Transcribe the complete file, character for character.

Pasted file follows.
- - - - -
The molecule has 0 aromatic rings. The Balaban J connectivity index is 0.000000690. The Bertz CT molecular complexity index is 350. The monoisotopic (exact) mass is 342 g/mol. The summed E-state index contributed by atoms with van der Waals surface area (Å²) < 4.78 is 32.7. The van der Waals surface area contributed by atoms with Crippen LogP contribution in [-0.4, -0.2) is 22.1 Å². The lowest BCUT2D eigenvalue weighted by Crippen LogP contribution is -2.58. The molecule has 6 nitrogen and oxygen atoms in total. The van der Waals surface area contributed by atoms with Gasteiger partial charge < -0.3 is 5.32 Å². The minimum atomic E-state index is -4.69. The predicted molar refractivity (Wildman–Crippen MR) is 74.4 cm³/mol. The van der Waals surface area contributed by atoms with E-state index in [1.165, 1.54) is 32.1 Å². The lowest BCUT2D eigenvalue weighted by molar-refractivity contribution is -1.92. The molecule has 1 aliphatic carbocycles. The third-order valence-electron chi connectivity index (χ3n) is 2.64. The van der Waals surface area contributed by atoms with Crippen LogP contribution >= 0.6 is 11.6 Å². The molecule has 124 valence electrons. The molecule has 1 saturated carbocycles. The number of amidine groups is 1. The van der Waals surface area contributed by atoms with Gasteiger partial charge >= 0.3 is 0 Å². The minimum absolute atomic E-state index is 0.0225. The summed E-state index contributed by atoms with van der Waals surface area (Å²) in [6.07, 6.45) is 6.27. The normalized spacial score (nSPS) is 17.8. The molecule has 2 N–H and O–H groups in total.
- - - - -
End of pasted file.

The molecule has 0 aromatic rings. The Balaban J connectivity index is 0.000000690. The Bertz CT molecular complexity index is 350. The monoisotopic (exact) mass is 342 g/mol. The summed E-state index contributed by atoms with van der Waals surface area (Å²) < 4.78 is 32.7. The van der Waals surface area contributed by atoms with Crippen LogP contribution in [-0.4, -0.2) is 22.1 Å². The lowest BCUT2D eigenvalue weighted by Crippen LogP contribution is -2.58. The molecule has 6 nitrogen and oxygen atoms in total. The van der Waals surface area contributed by atoms with Gasteiger partial charge < -0.3 is 5.32 Å². The minimum atomic E-state index is -4.69. The predicted molar refractivity (Wildman–Crippen MR) is 74.4 cm³/mol. The van der Waals surface area contributed by atoms with E-state index in [1.165, 1.54) is 32.1 Å². The lowest BCUT2D eigenvalue weighted by molar-refractivity contribution is -1.92. The molecule has 1 aliphatic carbocycles. The third-order valence-electron chi connectivity index (χ3n) is 2.64. The van der Waals surface area contributed by atoms with Crippen LogP contribution >= 0.6 is 11.6 Å². The molecule has 124 valence electrons. The molecule has 1 saturated carbocycles. The number of amidine groups is 1. The van der Waals surface area contributed by atoms with Gasteiger partial charge >= 0.3 is 0 Å². The minimum absolute atomic E-state index is 0.0225. The summed E-state index contributed by atoms with van der Waals surface area (Å²) in [6.07, 6.45) is 6.27. The normalized spacial score (nSPS) is 17.8. The molecule has 2 N–H and O–H groups in total.